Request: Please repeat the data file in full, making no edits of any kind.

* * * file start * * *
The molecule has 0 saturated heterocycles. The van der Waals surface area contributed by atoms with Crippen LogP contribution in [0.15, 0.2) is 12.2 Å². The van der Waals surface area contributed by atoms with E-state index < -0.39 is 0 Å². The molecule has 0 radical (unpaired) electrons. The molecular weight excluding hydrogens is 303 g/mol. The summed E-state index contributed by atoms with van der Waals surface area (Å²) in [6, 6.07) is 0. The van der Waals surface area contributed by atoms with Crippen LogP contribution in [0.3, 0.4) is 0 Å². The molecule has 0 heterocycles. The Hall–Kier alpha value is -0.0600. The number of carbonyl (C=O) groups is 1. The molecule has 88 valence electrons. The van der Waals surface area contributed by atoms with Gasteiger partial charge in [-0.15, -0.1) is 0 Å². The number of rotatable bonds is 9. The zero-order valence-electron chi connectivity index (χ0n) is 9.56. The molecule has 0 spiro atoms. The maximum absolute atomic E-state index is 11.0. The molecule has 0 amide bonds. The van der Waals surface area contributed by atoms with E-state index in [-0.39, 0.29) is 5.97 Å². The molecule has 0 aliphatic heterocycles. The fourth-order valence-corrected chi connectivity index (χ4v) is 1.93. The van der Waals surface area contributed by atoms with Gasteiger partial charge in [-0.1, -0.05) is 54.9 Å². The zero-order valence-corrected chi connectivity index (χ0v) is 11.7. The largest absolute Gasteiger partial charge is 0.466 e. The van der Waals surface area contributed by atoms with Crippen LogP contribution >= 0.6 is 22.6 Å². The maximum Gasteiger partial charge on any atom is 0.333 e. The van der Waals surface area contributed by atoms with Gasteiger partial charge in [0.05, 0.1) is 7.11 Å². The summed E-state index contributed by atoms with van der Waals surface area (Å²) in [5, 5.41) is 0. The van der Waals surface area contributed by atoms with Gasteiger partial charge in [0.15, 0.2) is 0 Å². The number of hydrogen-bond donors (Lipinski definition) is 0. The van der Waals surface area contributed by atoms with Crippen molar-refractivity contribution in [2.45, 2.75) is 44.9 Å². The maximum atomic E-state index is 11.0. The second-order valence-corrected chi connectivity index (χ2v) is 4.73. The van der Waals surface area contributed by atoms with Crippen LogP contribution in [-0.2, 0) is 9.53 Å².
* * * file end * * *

The molecule has 0 saturated heterocycles. The van der Waals surface area contributed by atoms with Crippen LogP contribution in [0.15, 0.2) is 12.2 Å². The van der Waals surface area contributed by atoms with E-state index < -0.39 is 0 Å². The molecule has 0 radical (unpaired) electrons. The molecular weight excluding hydrogens is 303 g/mol. The summed E-state index contributed by atoms with van der Waals surface area (Å²) in [6, 6.07) is 0. The van der Waals surface area contributed by atoms with Crippen LogP contribution in [0.3, 0.4) is 0 Å². The molecule has 0 heterocycles. The Hall–Kier alpha value is -0.0600. The number of carbonyl (C=O) groups is 1. The molecule has 88 valence electrons. The van der Waals surface area contributed by atoms with Gasteiger partial charge in [-0.15, -0.1) is 0 Å². The number of rotatable bonds is 9. The zero-order valence-electron chi connectivity index (χ0n) is 9.56. The molecule has 0 spiro atoms. The maximum absolute atomic E-state index is 11.0. The molecule has 0 amide bonds. The van der Waals surface area contributed by atoms with E-state index in [-0.39, 0.29) is 5.97 Å². The molecule has 0 aliphatic heterocycles. The fourth-order valence-corrected chi connectivity index (χ4v) is 1.93. The van der Waals surface area contributed by atoms with Gasteiger partial charge in [-0.1, -0.05) is 54.9 Å². The zero-order valence-corrected chi connectivity index (χ0v) is 11.7. The largest absolute Gasteiger partial charge is 0.466 e. The van der Waals surface area contributed by atoms with Crippen LogP contribution >= 0.6 is 22.6 Å². The maximum Gasteiger partial charge on any atom is 0.333 e. The van der Waals surface area contributed by atoms with Gasteiger partial charge in [0.05, 0.1) is 7.11 Å². The summed E-state index contributed by atoms with van der Waals surface area (Å²) in [5, 5.41) is 0. The van der Waals surface area contributed by atoms with Gasteiger partial charge in [0.15, 0.2) is 0 Å². The number of hydrogen-bond donors (Lipinski definition) is 0. The van der Waals surface area contributed by atoms with Crippen molar-refractivity contribution in [2.45, 2.75) is 44.9 Å². The maximum atomic E-state index is 11.0. The second-order valence-corrected chi connectivity index (χ2v) is 4.73. The van der Waals surface area contributed by atoms with Crippen LogP contribution in [-0.2, 0) is 9.53 Å².